2meter/70cm digital modes

Discussion in 'Working Different Modes' started by W2ELM, Sep 26, 2020.

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  1. W2ELM

    W2ELM Ham Member QRZ Page

    Lets Start again I'm looking for information on 2 meter/440 digital modes...I'm old school I was around when packet radio started My first packet was a commodore 64 and digicom software and modem was out of 73 mag aug 1988 by W2UP which is still around...I'm looking for infor on all digital modes that can be used on 2/440 FM (NOT SSB) as I don't have that I which I could but no...I know that SSTV on 145.500 and 145.800 which is also ISS...I know packet is on 145.01 and other I looking for the frequents for RTTY which was done on 2 meter I believe it was 145.300 but I of the old school....I would the know if any on 440 I know ATV is around 438-440 which has been around a long time to like RTTY is there any one out here remember the frequents and any one can tell other modes on 2/440 fm thank you for any help :)
  2. KD4ZFS

    KD4ZFS Ham Member QRZ Page


    Huge portions of Ham Radio have gone digital on VHF/UHF, but not in the way you are talking about.

    The words you want to look up are: D-Star, DMR, and C4FM Fusion. Fasten your seatbelt. These are very deep rabbit holes. Also, be prepared to spend lots of money.

    I do see many radios listed for sale with TNCs and supposedly capable of packet. I have not seen any reference to anyone using this type of operation.

    Listening to local traffic, I hear about 40% DMR, 40% D-Star, 20% analog FM. Your location may differ.

    Look up repeaterbook.com

    I am also old-school. Up until recently all I did was CW on HF, so this is all new to me too. I'm learning.

    I hope this helps.
    KI5WW likes this.
  3. WD9EWK

    WD9EWK Ham Member QRZ Page

    There are a few Kenwood and Yaesu radios with TNCs for packet/APRS. The Yaesu radios are pretty much limited to APRS operations, but you can connect the Kenwood radios to a computer and make use of the TNCs for more than just APRS. They all seem to do APRS fine.

    These APRS-ready radios can also be used through the orbiting digipeaters - ISS and NO-84 (AKA PSAT) are currently operational on 145.825 MHz, and FalconSat-3 is a cross-band digipeater operating at 9600bps (uplink on 2m, downlink on 70cm). QSOs are made using APRS messages, which can be sent from the radios without the need for a computer. More about those uses can be found in the Satellite and Space Communications forum here on QRZ.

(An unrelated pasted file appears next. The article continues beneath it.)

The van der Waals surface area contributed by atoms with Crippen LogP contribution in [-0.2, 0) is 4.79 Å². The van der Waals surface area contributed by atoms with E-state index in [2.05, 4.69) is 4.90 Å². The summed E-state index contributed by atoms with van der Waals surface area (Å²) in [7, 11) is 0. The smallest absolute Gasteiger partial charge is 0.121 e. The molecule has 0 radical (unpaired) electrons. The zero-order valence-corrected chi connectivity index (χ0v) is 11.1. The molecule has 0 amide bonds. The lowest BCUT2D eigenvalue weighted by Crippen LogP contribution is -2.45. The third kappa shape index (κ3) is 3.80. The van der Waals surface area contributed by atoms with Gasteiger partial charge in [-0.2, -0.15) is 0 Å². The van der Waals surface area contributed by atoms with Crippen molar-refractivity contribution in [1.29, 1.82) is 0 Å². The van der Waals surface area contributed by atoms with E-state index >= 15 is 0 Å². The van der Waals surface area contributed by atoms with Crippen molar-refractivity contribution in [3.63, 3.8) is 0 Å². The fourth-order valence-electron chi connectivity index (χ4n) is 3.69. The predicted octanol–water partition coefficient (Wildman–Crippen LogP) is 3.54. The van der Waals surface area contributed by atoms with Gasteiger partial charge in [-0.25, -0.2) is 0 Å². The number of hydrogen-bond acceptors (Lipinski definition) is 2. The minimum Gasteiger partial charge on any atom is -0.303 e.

For the satellite uses, I have written or co-written articles on how to use these radios with digipeaters on satellites and the ISS. Look my call up in the QRZ database, and links to those articles are there.

    KB0MNM likes this.
  4. KB0MNM

    KB0MNM Ham Member QRZ Page

    Keep learning...
    Re: Packet- Ref. www.14567.org section entitled 145.67 Packet.
    In post #3, APRS ( Different on 2M with most TNCs by comparison to D-Star(TM) D-PRS ) can also be used for events* and 'spotting' DX Cluster activity.
    One example of a standalone TNC: https://www.hamradio.com/detail.cfm?pid=H0-005652 ( Timewave PK-96 ) that can be added to select older radios.
    Adding a Global Positioning System ( G.P.S. ) to a TNC or radio with a TNC directly or through a PC results in an A.P.R.S. ready station.
    The advantage of a 'built-in' TNC is that the deviation is pre-set, thus levels do not typically need to be adjusted using an FM service monitor.
    * Many parades, bicycle tours, etc. are assisted by a combination of operators with standard FM radios and some with A.P.R.S. systems built in to or added to them as well.
    ------------------------------------ Separation ----------------------------------------------------------------------------------------------
    As to D-Star(TM), DMR, C4FM- Fusion- you missed MotoTRBO(TM), A.P.C.O. P.25 ( Not as common ). Codecs are key to these digital modes. C4FM is an emission type- not really a 'mode' per se.
  5. KC3PBI

    KC3PBI XML Subscriber QRZ Page

    I'm active with a local group that uses fldigi software on 2M radios, usually 8PSK but we use different modems as needed.
  6. KA2DEW

    KA2DEW Subscriber QRZ Page

    Our local group uses the TARPN NinoTNC which is a $30 1200-9600 baud USB KISS TNC. We can use it with FM ham radios, or with commercial surplus data radios. We are building a network called NCPACKET based on the TARPN plan to do round-table chat over a 6 county area in central North Carolina. It's slowly growing too, plus we have a couple of members who are in middle school and high school. The local group is http://ncpacket.net and has 35 network nodes. The TNC we use is here: http://tarpn.net/d

    The TARPN plan has several interesting suggestions about packet radio networks.
    1st is that the participants are building a network, not just stations. What is on the other end of the radio actually matters.
    2nd is that if the resource is only available via ham radio, you get more ham radio usage. We don't need to help the Internet. Internet won't die of our inattention.
    3rd is that a big long-term ham project with many hams is about as much fun as we can have on ham radio.

    The project includes a general instruction to collaborate to make this better, easier, cheaper. That's why TARPN makes their own TNC. NinoTNC is easy, better, and almost as cheap as the cheapest solution out there, while being easier to operate.

    NinoTNC gets you 9600 G3RUH compatible TNC for $30
    TimeWave PK96 gets you 9600 G3RUH compatible TNC for $200+

    Tadd - KA2dEW, Raleigh NC

    NCPACKET New Year's eve chat on the TARPN user interface.
    KN4SKF likes this.

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